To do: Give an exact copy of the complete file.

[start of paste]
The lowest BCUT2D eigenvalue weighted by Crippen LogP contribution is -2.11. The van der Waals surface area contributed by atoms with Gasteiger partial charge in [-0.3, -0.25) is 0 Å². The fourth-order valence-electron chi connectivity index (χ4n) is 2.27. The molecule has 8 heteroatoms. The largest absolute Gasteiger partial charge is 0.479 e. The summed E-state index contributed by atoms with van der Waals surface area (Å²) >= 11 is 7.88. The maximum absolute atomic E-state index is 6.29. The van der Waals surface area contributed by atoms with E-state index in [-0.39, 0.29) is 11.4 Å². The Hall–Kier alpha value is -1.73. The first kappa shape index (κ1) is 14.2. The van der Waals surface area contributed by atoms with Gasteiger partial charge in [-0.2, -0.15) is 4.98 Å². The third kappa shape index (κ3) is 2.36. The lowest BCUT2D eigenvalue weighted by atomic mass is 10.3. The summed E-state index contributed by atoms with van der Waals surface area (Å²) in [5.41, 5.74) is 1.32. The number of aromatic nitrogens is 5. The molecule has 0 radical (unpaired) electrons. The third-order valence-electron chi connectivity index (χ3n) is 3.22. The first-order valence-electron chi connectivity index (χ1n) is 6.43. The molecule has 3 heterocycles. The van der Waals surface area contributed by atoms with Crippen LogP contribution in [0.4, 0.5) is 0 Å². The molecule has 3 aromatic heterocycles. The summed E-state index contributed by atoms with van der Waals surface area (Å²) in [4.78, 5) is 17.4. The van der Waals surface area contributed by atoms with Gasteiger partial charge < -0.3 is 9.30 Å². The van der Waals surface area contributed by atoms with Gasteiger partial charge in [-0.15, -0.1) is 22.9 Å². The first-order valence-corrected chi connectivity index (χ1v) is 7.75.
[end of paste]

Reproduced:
The lowest BCUT2D eigenvalue weighted by Crippen LogP contribution is -2.11. The van der Waals surface area contributed by atoms with Gasteiger partial charge in [-0.3, -0.25) is 0 Å². The fourth-order valence-electron chi connectivity index (χ4n) is 2.27. The molecule has 8 heteroatoms. The largest absolute Gasteiger partial charge is 0.479 e. The summed E-state index contributed by atoms with van der Waals surface area (Å²) >= 11 is 7.88. The maximum absolute atomic E-state index is 6.29. The van der Waals surface area contributed by atoms with E-state index in [-0.39, 0.29) is 11.4 Å². The Hall–Kier alpha value is -1.73. The first kappa shape index (κ1) is 14.2. The van der Waals surface area contributed by atoms with Gasteiger partial charge in [-0.2, -0.15) is 4.98 Å². The third kappa shape index (κ3) is 2.36. The lowest BCUT2D eigenvalue weighted by atomic mass is 10.3. The summed E-state index contributed by atoms with van der Waals surface area (Å²) in [5.41, 5.74) is 1.32. The number of aromatic nitrogens is 5. The molecule has 0 radical (unpaired) electrons. The third-order valence-electron chi connectivity index (χ3n) is 3.22. The first-order valence-electron chi connectivity index (χ1n) is 6.43. The molecule has 3 heterocycles. The van der Waals surface area contributed by atoms with Crippen LogP contribution in [0.4, 0.5) is 0 Å². The molecule has 3 aromatic heterocycles. The summed E-state index contributed by atoms with van der Waals surface area (Å²) in [4.78, 5) is 17.4. The van der Waals surface area contributed by atoms with Gasteiger partial charge < -0.3 is 9.30 Å². The van der Waals surface area contributed by atoms with Gasteiger partial charge in [-0.15, -0.1) is 22.9 Å². The first-order valence-corrected chi connectivity index (χ1v) is 7.75.